I rarely begin reviews by talking about what a book looks like, but I feel I ought to here. The hardback edition of Colette’s France: Her Lives, Her Loves by Jane Gilmour is absolutely beautiful. It is very aesthetically pleasing, and will be a wonderful addition to any bookshelf. You can see the glorious attention to detail on the cover image below, and I am pleased to report that the theme continues throughout. Each chapter begins with a gorgeous double page spread of photographs and illustrations, and pictures have been included throughout the text of both Colette and the places which she called home. A lovely illustrated motif runs along the bottom of each page too, and even the typography has been marvellously thought out.
Without further ado, I will stop gushing about the aesthetic properties of Colette’s France and deliver a review about its contents. The illustrated biography which Gilmour has written so lovingly is ‘told through the stunning locations in France where she lived, worked and loved.’ Gilmour, having studied the author in question’s work for decades, ‘has a personal passion and extensive knowledge of Colette and her life’. At the outset, she states that she wanted to write such a biography for the following reason: ‘When reading Colette, I had the feeling of not being alone. She was like a confidante, a friend who could see into the human heart, who could peel back the layers of illusion and delusion that mask the complex and troublesome nature of human relationships’.
In her biography, Gilmour has traced the path of Colette through France. She has chosen to split the writing into nine rather short and accessible chapters, which range from elements such as her childhood and Belle Epoque Paris, to the effects of war and her love of tranquil seaside places such as Saint Tropez. Gilmour has added a wonderful prologue and epilogue as bookends of sorts against the main body of text, as well as a chronology, a suggested reading list, and ‘a guide for your own journey in search of Colette’, which is a lovely touch.
When beginning to write about her subject, Gilmour states that, ‘Armed with what she called her “monstrous innocence”, she wore many masks as she created both her own reality and her own myth – provincial ingenue, risque performer, lesbian lover, prodigious journalist and writer, businesswoman, baroness and mother, lover and seducer, loyal friend and mentor and, finally, grand old lady of letters, revered and honoured with a state funeral when she died in 1954.’ She begins with outlining the lives of Colette’s parents, and then goes onto her own birth in 1873, and her childhood in ‘a flourishing village [Saint-Sauveur-en-Puisaye] of close to two thousand people’, in a region which Colette referred to as ‘my poor Burgundy’.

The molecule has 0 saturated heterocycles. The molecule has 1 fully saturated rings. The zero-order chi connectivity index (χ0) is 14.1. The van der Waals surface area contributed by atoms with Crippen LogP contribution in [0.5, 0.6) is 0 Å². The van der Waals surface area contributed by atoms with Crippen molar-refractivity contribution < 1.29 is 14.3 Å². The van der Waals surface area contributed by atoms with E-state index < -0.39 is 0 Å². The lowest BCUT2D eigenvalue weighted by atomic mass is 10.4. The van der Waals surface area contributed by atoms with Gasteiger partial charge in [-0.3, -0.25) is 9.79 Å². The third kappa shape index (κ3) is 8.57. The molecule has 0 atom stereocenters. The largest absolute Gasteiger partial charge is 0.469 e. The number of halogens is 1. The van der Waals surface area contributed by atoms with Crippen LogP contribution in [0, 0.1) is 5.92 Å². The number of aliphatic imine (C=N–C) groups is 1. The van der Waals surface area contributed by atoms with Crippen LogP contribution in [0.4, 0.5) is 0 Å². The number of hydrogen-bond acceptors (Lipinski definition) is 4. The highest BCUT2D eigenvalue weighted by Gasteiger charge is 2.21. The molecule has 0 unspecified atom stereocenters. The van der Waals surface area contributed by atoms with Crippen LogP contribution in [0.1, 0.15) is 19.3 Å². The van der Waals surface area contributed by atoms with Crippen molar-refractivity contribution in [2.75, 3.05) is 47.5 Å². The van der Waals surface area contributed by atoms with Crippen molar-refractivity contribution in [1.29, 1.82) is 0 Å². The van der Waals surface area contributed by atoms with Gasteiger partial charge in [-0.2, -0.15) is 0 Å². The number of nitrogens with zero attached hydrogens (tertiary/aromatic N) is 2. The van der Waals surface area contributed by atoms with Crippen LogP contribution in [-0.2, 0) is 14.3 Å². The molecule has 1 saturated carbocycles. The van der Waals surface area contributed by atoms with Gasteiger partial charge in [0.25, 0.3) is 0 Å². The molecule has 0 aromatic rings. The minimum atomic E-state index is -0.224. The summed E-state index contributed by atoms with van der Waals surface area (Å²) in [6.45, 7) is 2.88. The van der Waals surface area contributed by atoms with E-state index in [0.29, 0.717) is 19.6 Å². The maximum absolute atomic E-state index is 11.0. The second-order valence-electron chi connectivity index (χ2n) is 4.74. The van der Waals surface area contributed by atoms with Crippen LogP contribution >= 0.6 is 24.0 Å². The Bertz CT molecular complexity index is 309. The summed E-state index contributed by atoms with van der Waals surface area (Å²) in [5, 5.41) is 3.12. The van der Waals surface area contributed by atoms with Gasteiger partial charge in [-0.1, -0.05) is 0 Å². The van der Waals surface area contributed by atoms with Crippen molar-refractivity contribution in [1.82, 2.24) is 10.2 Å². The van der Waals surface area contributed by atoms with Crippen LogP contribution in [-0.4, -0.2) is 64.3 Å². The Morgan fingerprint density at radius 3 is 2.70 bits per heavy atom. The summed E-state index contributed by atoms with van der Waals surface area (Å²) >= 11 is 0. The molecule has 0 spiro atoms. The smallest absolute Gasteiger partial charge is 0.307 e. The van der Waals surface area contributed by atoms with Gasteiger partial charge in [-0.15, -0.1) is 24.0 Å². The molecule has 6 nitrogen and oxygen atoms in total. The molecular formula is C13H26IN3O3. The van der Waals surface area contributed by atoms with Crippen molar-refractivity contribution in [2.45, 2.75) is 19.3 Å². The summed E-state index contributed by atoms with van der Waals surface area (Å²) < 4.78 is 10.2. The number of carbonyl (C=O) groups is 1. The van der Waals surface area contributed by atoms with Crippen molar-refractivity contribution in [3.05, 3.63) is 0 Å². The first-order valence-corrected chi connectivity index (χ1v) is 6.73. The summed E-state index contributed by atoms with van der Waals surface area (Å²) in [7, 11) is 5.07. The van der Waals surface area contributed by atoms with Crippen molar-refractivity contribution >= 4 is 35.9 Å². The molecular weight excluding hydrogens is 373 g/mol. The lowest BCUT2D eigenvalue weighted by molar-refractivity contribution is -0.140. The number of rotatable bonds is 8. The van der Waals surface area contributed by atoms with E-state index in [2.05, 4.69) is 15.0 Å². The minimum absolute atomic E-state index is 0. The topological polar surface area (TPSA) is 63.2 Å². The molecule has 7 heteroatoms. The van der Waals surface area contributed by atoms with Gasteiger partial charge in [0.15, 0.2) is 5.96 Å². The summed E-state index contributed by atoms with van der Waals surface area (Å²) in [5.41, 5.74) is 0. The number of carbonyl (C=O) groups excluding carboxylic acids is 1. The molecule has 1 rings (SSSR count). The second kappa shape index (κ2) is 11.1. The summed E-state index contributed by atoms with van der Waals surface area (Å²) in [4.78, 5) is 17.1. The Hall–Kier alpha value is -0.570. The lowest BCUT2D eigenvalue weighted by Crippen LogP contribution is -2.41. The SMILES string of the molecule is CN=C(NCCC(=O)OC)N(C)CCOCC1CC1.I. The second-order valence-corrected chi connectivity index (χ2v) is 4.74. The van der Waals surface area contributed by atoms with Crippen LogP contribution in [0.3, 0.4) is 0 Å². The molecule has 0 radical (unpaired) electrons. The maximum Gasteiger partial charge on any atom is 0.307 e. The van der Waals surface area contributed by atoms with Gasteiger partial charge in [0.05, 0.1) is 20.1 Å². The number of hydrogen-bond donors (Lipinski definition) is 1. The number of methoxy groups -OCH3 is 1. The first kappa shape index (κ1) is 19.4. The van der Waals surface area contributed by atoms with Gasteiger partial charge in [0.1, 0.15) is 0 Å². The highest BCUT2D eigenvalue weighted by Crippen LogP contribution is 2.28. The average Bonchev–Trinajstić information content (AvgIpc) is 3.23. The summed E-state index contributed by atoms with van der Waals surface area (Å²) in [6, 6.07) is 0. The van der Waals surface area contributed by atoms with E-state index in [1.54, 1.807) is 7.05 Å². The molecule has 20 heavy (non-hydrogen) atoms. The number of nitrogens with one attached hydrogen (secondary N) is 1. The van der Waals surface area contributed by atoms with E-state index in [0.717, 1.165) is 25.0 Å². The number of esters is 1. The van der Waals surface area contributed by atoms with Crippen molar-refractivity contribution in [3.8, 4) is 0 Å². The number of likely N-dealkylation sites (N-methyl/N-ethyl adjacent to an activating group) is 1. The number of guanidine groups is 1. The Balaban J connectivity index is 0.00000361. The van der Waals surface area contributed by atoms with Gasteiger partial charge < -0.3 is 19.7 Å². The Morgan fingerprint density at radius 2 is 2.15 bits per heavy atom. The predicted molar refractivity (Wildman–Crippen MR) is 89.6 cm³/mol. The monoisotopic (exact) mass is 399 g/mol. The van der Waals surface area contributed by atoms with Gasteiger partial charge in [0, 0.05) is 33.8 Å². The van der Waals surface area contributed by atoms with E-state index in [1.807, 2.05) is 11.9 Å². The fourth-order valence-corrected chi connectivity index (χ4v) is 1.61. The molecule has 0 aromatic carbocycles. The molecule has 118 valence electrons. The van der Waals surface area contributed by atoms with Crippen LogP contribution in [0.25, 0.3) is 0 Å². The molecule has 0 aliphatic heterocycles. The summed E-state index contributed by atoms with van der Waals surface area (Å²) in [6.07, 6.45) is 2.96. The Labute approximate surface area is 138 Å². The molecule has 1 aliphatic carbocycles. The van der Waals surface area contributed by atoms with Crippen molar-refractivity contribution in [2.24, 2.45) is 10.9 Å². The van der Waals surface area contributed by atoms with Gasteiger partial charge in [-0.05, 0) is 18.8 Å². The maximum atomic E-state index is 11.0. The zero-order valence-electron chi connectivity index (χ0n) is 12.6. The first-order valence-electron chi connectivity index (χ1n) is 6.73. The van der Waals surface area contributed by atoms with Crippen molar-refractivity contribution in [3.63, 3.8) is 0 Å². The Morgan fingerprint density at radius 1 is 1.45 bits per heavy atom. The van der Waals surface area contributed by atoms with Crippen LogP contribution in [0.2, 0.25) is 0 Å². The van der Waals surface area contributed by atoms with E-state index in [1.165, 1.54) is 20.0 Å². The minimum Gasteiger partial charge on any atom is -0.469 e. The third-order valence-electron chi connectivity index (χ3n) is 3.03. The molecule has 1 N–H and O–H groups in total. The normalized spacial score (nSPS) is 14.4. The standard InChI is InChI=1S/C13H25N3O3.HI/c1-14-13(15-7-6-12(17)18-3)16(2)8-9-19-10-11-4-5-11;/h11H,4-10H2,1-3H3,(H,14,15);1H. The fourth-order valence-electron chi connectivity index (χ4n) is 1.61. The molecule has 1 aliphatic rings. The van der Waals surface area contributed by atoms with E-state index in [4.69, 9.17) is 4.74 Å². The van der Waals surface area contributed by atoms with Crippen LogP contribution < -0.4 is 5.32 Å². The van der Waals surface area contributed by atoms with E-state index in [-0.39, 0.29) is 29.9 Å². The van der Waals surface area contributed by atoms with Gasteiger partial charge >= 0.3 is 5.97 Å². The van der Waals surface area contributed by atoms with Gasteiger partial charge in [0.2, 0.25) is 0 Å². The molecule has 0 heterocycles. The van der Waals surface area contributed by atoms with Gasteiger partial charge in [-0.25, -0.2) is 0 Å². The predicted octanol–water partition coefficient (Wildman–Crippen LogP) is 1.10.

Colette was the daughter of free-thinking parents, who allowed their children to ‘spend hours in the garden reading, or to go wandering in the woods’. Only the novels of Emile Zola were forbidden to Colette and her siblings, and they were encouraged to be as well read as was possible. Gilmour tracks her early interest in literature and her path to becoming a writer in a succinct manner, which suits the book perfectly.
The quotes which Gilmour weaves in throughout from Colette’s work, letters and journals are lovely, and it is clear that they have been chosen with such care. The social and historical context has been set marvellously. As the author has visited all of the places in which Colette lived and loved, her descriptions come to life. She writes of what certain scenes were like when Colette knew them, and how they have altered in the interim. Gilmour’s writing is beautiful; her prose is delicate, and almost story-like throughout. This enables the book to be very readable, and it is not at all dry as a lot of biographies seem to be.
Colette’s France is well structured and fascinating, and at no point does it drag on or seem dull. Colette had a fascinating life in France, and Gilmour has transcribed this to the page in the best manner imaginable. The book is highly recommended for anyone interested in French culture, life in France, Colette, the lives of writers living in the same period, the Belle Epoque, early- to mid-twentieth century Paris, and French theatre. Colette’s France is a biography which is difficult to put down, and one can only hope that Gilmour turns her hand to writing other such books in future.